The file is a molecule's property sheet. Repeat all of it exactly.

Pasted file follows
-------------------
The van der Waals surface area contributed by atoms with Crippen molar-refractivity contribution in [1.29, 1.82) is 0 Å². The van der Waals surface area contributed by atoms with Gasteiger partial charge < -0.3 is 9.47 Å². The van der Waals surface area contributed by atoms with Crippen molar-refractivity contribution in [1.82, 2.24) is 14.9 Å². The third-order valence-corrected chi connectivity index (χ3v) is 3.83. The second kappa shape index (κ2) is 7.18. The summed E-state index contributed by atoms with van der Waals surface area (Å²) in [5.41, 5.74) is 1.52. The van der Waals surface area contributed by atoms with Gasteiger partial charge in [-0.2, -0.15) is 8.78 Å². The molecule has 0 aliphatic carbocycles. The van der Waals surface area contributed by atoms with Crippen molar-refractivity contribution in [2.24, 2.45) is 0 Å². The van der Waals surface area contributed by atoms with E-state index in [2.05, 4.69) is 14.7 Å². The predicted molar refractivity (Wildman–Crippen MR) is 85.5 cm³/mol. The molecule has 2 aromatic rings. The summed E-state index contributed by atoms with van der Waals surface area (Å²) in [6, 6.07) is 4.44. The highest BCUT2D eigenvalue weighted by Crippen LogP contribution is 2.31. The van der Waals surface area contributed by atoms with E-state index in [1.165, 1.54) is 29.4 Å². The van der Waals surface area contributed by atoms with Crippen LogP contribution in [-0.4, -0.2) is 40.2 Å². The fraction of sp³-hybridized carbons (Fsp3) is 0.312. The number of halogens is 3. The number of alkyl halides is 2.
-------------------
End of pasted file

The van der Waals surface area contributed by atoms with Crippen molar-refractivity contribution in [1.29, 1.82) is 0 Å². The van der Waals surface area contributed by atoms with Gasteiger partial charge < -0.3 is 9.47 Å². The van der Waals surface area contributed by atoms with Crippen molar-refractivity contribution in [1.82, 2.24) is 14.9 Å². The third-order valence-corrected chi connectivity index (χ3v) is 3.83. The second kappa shape index (κ2) is 7.18. The summed E-state index contributed by atoms with van der Waals surface area (Å²) in [5.41, 5.74) is 1.52. The van der Waals surface area contributed by atoms with Gasteiger partial charge in [-0.2, -0.15) is 8.78 Å². The molecule has 0 aliphatic carbocycles. The van der Waals surface area contributed by atoms with Crippen molar-refractivity contribution in [2.24, 2.45) is 0 Å². The van der Waals surface area contributed by atoms with E-state index in [2.05, 4.69) is 14.7 Å². The predicted molar refractivity (Wildman–Crippen MR) is 85.5 cm³/mol. The molecule has 2 aromatic rings. The summed E-state index contributed by atoms with van der Waals surface area (Å²) in [6, 6.07) is 4.44. The highest BCUT2D eigenvalue weighted by Crippen LogP contribution is 2.31. The van der Waals surface area contributed by atoms with E-state index in [1.165, 1.54) is 29.4 Å². The van der Waals surface area contributed by atoms with Crippen LogP contribution in [-0.4, -0.2) is 40.2 Å². The fraction of sp³-hybridized carbons (Fsp3) is 0.312. The number of halogens is 3. The number of alkyl halides is 2.